Express Entry reform: What’s next for Canada’s economic immigration application management system?


This guest article was authored by Samuel Escobar, Canadian Immigration Lawyer, HowTo Immigration Law.

Bill C-19, which amends parts of the Immigration and Refugee Protection Act related to the selection process of economic immigration candidates from the Express Entry pool, received royal assent on June 23, 2022. With this assent, the Express Entry System, an online two-step application management system for key economic immigration programs, is undergoing one of its biggest changes since its implementation in January 2015.

Before these changes, the Express Entry system relied on a points-based system to rank Express Entry candidates in a pool against each other and issued invitations to complete an immigration application to those that met the minimum Comprehensive Ranking System (CRS) score cut-off set for that round of invitations. Only certain provinces and territories through their Express Entry-based provincial nominee programs would target candidates in the pool based on their labour market and demographic needs.  

Moving forward, the Minister of Immigration, Refugees, and Citizenship Canada (IRCC) will be granted the authority to create new categories to rank and group Express Entry candidates and subsequently issue invitations to apply based on these groupings. Each category created will need to support an economic goal in Canada and the eligibility requirements to be a member of a category will be established by the Minister of Immigration. In addition, the goal of each round of invitations as well as the eligibility requirements must be published by the Minister of Immigration on IRCC’s website. The process for determining the categories is still being developed. However, the categories could be based on National Occupational Classification (NOC) codes, educational background, work experience, current occupation, official language(s) skills, or intended provincial or territorial destination.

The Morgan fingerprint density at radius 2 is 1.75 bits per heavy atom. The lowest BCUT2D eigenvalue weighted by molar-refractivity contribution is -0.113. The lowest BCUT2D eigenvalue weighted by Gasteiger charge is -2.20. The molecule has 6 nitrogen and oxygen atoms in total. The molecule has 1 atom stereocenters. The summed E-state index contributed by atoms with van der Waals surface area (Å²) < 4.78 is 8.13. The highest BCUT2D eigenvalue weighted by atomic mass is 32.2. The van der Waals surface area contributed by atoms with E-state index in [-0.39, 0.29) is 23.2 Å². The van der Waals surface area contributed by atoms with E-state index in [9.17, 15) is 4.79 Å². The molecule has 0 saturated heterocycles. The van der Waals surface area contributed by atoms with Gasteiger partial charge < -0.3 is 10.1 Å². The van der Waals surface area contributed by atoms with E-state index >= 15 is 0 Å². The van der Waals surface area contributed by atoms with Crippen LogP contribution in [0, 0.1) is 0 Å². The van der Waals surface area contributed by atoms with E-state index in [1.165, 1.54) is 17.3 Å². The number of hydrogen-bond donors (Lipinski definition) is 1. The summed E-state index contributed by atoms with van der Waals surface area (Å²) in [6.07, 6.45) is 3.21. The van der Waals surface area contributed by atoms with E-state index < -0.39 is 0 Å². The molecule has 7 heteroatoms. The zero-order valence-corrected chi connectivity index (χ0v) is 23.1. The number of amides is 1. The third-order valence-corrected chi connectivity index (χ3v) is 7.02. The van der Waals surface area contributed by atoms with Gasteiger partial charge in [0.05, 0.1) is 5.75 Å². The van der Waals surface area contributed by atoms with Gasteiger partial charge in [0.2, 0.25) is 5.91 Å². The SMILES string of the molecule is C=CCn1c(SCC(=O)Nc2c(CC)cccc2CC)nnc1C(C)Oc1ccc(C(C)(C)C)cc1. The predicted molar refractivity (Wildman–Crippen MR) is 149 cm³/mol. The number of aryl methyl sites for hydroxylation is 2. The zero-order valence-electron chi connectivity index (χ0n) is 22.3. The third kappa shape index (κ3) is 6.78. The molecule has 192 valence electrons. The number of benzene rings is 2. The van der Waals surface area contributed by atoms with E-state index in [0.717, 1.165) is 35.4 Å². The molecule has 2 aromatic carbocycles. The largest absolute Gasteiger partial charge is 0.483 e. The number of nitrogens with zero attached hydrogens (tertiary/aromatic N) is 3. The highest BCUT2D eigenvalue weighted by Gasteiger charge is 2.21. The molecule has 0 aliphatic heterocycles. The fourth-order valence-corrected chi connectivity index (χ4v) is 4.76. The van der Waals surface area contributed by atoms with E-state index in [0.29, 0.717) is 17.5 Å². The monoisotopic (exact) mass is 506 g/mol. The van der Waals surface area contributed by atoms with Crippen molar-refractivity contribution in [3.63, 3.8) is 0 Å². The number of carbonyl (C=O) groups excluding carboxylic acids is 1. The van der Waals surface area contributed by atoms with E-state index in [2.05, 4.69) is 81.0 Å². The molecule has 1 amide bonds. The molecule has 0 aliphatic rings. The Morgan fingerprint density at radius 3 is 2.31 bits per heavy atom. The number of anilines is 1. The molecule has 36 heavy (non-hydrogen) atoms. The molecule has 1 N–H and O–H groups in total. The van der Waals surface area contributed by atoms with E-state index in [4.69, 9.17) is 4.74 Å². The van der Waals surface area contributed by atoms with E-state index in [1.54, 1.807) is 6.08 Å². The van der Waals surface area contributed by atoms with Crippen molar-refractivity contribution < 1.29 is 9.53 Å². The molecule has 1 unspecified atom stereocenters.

Proponents of the new changes believe that these groupings will allow IRCC to shape rounds of invitations to candidates with in-demand skills and qualifications needed to address economic challenges faced by Canada. However, there are concerns that Express Entry candidates who have worked hard to obtain high CRS scores may not be selected if they do not fall into a particular category of interest for that given round of invitation. Further, the fact that programs are already in place that allows provinces and territories to select candidates from the Express Entry pool who meet a particular need in their region, raises some concerns that giving the Minister of Immigration the same authority will create an additional and unnecessary barrier to economic immigration for currently competitive Express Entry candidates.

To alleviate concerns and make the process more transparent – before beginning the targeted rounds of invitations, the Minister of Immigration will have to consult relevant stakeholders to obtain information and recommendation on how the categories may be formed to meet Canadian economic goals.

Much attention will be paid in the upcoming months as to what extent the Minister of Immigration exercises his new authority. However, we remain cautiously optimistic about the overall benefits these targeted rounds of invitations will have in supporting Canada’s economic goals without creating unnecessary complexities to an already complicated and strict Express Entry system.  

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